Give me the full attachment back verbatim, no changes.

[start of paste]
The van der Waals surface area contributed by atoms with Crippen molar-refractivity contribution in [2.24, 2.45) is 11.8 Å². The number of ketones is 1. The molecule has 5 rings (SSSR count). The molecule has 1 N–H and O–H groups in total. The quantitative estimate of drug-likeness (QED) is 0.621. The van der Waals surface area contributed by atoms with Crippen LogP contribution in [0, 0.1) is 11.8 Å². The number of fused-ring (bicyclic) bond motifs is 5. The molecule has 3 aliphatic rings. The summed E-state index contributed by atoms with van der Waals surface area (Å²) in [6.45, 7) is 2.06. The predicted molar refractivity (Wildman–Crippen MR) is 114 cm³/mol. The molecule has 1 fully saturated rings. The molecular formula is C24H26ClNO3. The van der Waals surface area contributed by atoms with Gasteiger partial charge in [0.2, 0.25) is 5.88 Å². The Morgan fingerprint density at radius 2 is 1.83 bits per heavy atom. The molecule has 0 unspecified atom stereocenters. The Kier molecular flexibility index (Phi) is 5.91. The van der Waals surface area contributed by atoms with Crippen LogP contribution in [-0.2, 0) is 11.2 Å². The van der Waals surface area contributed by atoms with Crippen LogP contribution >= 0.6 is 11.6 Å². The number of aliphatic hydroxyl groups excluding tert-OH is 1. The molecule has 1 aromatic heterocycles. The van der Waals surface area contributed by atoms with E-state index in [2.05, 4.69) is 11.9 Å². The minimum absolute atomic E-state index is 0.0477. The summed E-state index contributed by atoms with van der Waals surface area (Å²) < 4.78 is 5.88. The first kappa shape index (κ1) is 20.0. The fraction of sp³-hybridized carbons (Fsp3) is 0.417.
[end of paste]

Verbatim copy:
The van der Waals surface area contributed by atoms with Crippen molar-refractivity contribution in [2.24, 2.45) is 11.8 Å². The number of ketones is 1. The molecule has 5 rings (SSSR count). The molecule has 1 N–H and O–H groups in total. The quantitative estimate of drug-likeness (QED) is 0.621. The van der Waals surface area contributed by atoms with Crippen LogP contribution in [0, 0.1) is 11.8 Å². The number of fused-ring (bicyclic) bond motifs is 5. The molecule has 3 aliphatic rings. The summed E-state index contributed by atoms with van der Waals surface area (Å²) in [6.45, 7) is 2.06. The predicted molar refractivity (Wildman–Crippen MR) is 114 cm³/mol. The molecule has 1 fully saturated rings. The molecular formula is C24H26ClNO3. The van der Waals surface area contributed by atoms with Gasteiger partial charge in [0.2, 0.25) is 5.88 Å². The Morgan fingerprint density at radius 2 is 1.83 bits per heavy atom. The molecule has 0 unspecified atom stereocenters. The Kier molecular flexibility index (Phi) is 5.91. The van der Waals surface area contributed by atoms with Crippen LogP contribution in [-0.2, 0) is 11.2 Å². The van der Waals surface area contributed by atoms with Crippen LogP contribution >= 0.6 is 11.6 Å². The number of aliphatic hydroxyl groups excluding tert-OH is 1. The molecule has 1 aromatic heterocycles. The van der Waals surface area contributed by atoms with E-state index in [2.05, 4.69) is 11.9 Å². The minimum absolute atomic E-state index is 0.0477. The summed E-state index contributed by atoms with van der Waals surface area (Å²) < 4.78 is 5.88. The first kappa shape index (κ1) is 20.0. The fraction of sp³-hybridized carbons (Fsp3) is 0.417.